Obviously, all of these budget processes are complex: First, we face inherent uncertainty about the future. The weapons we are buying today will provide the backbone of U.S. military forces well into the 21st century. Against which potential adversaries will these weapons be needed? How strong will our enemies be? What weapons will they use? What capabilities will our allies and friends have? While we attempt to analyze numbers and capabilities of opposing divisions, aircraft, tanks, and ships, such calculations are only
threat to U.S. interests; and the U.S. military forces needed to counter this threat.
4. Is Our Defense Budget Wisely Spent?
The answer to this question is, yes. Unfortunately, in recent years a number of myths about our spending have emerged, contributing to an erosion of our national consensus to rebuild America's military strength. One purpose of this Annual Report is to replace these myths with facts.
One such myth is that we have not made substantial progress in rebuilding military strength. The reality is that we have had remarkable success in improving virtually every facet of our military forces. We have made major improvements in the quality and morale of our people, weapons modernization, readiness, training, and sustainability. Our progress is highlighted in Chapter 1.E., and further described throughout the report.
Various other myths can be addressed by asking whether we are spending efficiently, managing well, and minimizing fraud and waste. The answers to these questions are summarized below and discussed in detail in Chapter II.B.
One of my top priorities as Secretary of Defense is to ensure that the defense budget is being efficiently and effectively managed. To accomplish this we have, since 1981, taken numerous initiatives with the goal of getting the maximum value from our defense dollars.
When people read about some alleged "horror Story" regarding
ense purchases, many tend to assume that this is just the "tip of the iceberg." Almost all overlook the fact that we very likely found the problem and corrected it.
To judge the quality of Dod's management, one must appreciate the size and complexity of our department's activities. Consider our people, over eight million in all: 2.2 million active duty military. another 1.9 million in the Reserve Components, and more than 1.0 million civilians. There are another 2.9 million people working on DoD contracts. Furthermore, DoD organizations and facilities span the globe. We manage over 5,400 properties and installations. The department operates over 400,000 housing units -- more than twice the number of public housing units in New York City. We deal with over 300,000 contractor establishments. We initiate 15 million contract actions each year, valued at about $160 billion. DoD currently supports over one-half of the ship construction and repair industry employment in U.S. private shipyards. We have both the largest school system, and the largest health and medical system in the world.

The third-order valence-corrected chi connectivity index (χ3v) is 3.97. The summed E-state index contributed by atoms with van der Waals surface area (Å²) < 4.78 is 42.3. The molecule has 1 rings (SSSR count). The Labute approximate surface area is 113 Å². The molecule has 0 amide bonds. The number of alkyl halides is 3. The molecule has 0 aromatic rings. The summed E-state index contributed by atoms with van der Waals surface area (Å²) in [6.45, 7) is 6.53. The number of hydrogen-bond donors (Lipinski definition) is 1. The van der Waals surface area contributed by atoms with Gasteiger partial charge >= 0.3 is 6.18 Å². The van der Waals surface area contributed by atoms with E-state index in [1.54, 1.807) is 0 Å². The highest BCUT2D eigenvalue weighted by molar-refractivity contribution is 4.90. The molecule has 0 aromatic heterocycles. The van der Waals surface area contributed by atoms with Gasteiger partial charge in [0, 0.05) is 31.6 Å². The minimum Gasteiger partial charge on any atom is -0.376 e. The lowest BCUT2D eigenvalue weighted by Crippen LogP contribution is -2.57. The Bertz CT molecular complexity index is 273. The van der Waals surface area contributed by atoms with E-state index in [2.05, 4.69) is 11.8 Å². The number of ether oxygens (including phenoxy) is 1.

Still, even one real DoD management deficiency is one too many. That is why we continue our intense efforts to discover and correct every shortcoming. We welcome outside assistance in uncovering problems, although many such outside "discoveries" are termed "investigative reporting" and are based on findings we made and corrected. But, regardless of how discovered, the rooting out of problems has been a top priority of this Administration, as has the instituting of reforms to ensure that our various management systems reduce the likelihood of waste.
Many of our initiatives have been directed toward improving the DOD acquisition system. We have introduced scores of changes to increase competition, improve cost estimating, streamline production, and more. These reforms have paid off.
have paid off. Cost growth programs was reduced from about 14 percent annual growth in 1980 to less than 1 percent in 1983 and 1984. We actually achieved an estimated cost reduction of 0.8 percent in 1985, the last year for which information is available. This reduction came in spite of congressionally mandated procurement changes, changes that often resulted in higher per unit costs.
As part of our reforms, we have vigorously attacked waste and fraud through aggressive management and through the work of our Inspector General (IG) and the Defense Contract Audit Agency (DCAA). Since the creation of the DOD IG in 1982, over 600 audit reports have identified nearly $5 billion in potential monetary benefits. Potential monetary benefits from all other DoD audits/reviews since 1982 totaled $11.1 billion. In addition, DCAA audits are responsible for a total reduction in procurement spending of over $9 billion since FY 1982.
Recently, the Packard Commission made several recommendations to help improve DOD management further. We had already implemented many of these recommendations (see Chapter II.B.) and support others. We are making every effort to implement the remaining recommendations, which are built on the progress we have made since 1981. Many of them require congressional enactment.
We are determined to achieve our management improvement goals. While we have accomplished much in this area, more needs to be done. For example, we need to eliminate unnecessary or duplicative reporting and oversight, both within the DoD a.d the Congress, if we are to reduce the cost of doing business.
The stage has already been set for stabilizing the acquisition process. We have just submitted our first biennial budget with increased emphasis on multiyear procurement. As recommended by the Packard Commission, legislation to baseline selected major programs has been enacted. This will permit these programs to be authorized for up to five years and budgeted for two years. We look forward to carrying out our responsibilities in this regard. Now we hope that the Congress will fulfill its commitments as well.
Furthermore, we will continue to establish annual management priorities in our DOD Management Improvement Plan and focus increased attention on those areas with the greatest potential savings.
Over the past two years, severe constraints have been placed on essential defense spending. We are doing our part to ensure that our scarce defense resources are managed as efficiently as possible, and ask the Congress to continue working with us to reach this goal.